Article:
HUMANS face an “awful future” where machines “decide who lives and who dies” if we don’t ban killer robots now, an expert has warned.
Calls are growing for countries to come together and stop the development of terrifying new AI weapons that can make chilling life or death decisions without human input.
A sentry robot trains its gun on an ‘intruder’ during testing in Korea [/caption]
Human Rights Watch last week threw its weight behind demands for an international treaty against what it called “killer robots”.
And a campaigner today explained exactly why we should all be worried about “autonomous weapons”.
Elizabeth Minor, of the Campaign to Stop Killer Robots, told Sun Online: “We’re concerned that the systems of meaningful human control over who, where and when to kill are being eroded.
“It’s a real challenge to human dignity and people’s rights – it’s an awful vision of the future where killing is done by machines without human control.”
Minor says this “dystopian” future could see “human beings treated like data points by algorithms deciding who lives and who dies”.
She adds: “We’re not worried about the terminator just yet – but we’re creeping towards a dehumanised future where AI is allowed to make life or death decisions.”
And it’s not just the distant future we should be worried about as a terrifying amount of this technology already exists today, Minor says – including missiles, “suicide drones” and sentry bots.
Remote controlled combat drones bristling with missiles like this one could be made autonomous, it’s feared[/caption]
Armed sentry bots like this one already operate in South Korea[/caption]
She explains: “There are already anti-personnel sentry robots that can sense people and automatically fire on them.
“There are systems like this that already exist in the border area between South and North Korea and they do have an automatic mode that can be set to kill anyone that they see.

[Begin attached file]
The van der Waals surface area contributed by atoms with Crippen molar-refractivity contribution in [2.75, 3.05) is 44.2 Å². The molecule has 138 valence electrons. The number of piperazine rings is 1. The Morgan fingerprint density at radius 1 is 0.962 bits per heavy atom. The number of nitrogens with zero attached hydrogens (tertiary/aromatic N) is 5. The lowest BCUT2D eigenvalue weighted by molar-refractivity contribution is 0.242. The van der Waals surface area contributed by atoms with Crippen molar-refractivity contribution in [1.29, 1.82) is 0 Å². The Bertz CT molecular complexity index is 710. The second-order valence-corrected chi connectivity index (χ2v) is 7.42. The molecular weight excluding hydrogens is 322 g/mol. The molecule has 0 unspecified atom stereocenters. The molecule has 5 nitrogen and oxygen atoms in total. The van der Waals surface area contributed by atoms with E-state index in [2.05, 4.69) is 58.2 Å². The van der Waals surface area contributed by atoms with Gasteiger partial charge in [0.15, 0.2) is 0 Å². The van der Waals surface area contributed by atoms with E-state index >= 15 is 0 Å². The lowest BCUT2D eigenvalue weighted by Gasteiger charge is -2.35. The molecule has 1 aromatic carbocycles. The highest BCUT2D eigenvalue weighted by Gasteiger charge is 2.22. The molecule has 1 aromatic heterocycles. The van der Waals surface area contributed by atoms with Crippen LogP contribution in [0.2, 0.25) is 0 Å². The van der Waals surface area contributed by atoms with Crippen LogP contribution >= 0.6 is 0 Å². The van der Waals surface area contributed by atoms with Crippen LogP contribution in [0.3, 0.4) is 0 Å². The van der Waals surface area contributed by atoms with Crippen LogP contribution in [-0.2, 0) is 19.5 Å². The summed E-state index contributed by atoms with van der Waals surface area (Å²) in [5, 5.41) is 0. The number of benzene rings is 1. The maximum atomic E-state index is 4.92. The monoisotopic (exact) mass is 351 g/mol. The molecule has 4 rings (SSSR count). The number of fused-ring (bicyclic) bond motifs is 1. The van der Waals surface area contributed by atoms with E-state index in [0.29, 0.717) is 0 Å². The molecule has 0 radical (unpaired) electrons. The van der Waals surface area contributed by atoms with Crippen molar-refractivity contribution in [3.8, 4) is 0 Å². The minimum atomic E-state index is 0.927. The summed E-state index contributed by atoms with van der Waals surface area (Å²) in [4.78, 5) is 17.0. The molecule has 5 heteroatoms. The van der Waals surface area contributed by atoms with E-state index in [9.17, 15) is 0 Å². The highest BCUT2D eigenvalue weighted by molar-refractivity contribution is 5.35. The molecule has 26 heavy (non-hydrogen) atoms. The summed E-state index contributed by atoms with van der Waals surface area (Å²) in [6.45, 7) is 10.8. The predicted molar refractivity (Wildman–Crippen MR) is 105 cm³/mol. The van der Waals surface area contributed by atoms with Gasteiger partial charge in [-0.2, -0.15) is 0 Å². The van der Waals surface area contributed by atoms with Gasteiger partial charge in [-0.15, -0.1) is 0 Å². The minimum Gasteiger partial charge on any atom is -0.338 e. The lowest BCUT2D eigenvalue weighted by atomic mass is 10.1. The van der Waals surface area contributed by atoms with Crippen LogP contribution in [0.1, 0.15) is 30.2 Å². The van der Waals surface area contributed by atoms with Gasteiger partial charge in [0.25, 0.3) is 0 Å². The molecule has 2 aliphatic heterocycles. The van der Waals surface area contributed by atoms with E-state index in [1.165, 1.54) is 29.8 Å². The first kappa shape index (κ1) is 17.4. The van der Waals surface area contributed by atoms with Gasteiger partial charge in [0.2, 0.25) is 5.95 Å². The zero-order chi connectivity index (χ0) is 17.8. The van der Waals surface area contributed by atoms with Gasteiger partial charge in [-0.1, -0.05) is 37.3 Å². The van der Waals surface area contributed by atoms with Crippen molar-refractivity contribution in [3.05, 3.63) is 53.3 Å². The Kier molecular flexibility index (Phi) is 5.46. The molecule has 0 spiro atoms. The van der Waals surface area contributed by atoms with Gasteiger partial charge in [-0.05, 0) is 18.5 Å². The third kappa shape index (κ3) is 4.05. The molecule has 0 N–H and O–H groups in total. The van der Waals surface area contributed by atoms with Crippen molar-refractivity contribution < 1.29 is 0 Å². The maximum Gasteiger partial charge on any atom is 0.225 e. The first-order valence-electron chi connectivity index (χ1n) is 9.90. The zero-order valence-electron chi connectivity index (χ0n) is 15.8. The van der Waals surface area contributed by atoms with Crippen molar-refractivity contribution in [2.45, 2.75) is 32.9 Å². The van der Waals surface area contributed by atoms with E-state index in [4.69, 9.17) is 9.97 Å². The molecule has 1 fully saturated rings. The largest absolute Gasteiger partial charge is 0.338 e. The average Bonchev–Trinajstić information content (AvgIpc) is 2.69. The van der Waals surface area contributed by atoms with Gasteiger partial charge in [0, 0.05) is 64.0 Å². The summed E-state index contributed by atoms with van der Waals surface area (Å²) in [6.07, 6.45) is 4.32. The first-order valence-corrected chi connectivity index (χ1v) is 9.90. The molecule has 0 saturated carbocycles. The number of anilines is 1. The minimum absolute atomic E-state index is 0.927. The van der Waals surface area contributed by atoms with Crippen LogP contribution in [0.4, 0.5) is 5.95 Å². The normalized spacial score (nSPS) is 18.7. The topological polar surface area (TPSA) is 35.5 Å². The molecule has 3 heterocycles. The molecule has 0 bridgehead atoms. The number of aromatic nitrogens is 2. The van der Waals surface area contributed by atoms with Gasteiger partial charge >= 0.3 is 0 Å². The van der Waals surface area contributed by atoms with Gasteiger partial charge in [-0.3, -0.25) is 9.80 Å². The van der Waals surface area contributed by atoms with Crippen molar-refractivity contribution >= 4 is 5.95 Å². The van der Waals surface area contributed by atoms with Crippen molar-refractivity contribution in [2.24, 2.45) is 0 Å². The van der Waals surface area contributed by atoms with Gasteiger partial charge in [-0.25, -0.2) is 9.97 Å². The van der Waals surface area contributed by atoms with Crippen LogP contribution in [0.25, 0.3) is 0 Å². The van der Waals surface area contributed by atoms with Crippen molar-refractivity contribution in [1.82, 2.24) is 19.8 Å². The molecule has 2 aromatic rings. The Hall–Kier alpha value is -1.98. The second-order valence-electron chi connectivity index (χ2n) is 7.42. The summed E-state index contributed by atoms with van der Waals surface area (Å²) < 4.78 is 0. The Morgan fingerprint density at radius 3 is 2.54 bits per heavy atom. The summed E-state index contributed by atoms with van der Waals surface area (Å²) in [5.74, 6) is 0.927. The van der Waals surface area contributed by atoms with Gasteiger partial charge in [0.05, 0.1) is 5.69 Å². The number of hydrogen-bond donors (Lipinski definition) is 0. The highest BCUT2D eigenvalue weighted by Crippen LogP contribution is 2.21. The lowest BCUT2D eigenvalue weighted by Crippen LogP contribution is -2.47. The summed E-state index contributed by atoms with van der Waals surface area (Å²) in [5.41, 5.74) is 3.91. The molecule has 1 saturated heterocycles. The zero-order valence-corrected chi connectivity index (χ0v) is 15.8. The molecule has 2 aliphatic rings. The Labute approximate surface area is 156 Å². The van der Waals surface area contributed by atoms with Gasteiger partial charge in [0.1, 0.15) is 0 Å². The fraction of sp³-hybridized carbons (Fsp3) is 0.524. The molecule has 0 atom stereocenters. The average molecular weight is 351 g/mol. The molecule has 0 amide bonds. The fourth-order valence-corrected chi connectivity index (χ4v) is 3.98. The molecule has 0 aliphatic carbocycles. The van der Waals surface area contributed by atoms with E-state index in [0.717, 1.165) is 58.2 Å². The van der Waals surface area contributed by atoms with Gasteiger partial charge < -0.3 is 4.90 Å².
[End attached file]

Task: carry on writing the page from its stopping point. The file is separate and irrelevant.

“They don’t use this setting currently, but technology is there.”
Minor warns any advancement in this kind of technology could have deadly consequences, including sparking a new global arms race that could push the world closer to a devastating war.
HRW last week said 30 countries are now demanding a ban, after compiling an overview of 97 nations with a stated position on the use and development of “killer robots”.
Most of the 97 want a treaty “to retain human control over the use of force”, the organisation said.
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But the US and Russia – who are both investing heavily in developing air, land and sea-based autonomous weaponry – are understood to be blocking an agreement at the UN.
China, Israel, South Korea and certain European nations are also on the move, HRW said – while Britain insists a treaty on killer robots isn’t currently needed.
HRW said: “All countries have a duty to protect humanity from this dangerous development by banning fully autonomous weapons.
“Retaining meaningful human control over the use of force is an ethical imperative, a legal necessity, and a moral obligation.”
Elizabeth Minor, of the Campaign to Stop Killer Robots[/caption]
Minor says we’re ‘not worried about terminator just yet’ but there is cause for concern about the tech being developed[/caption]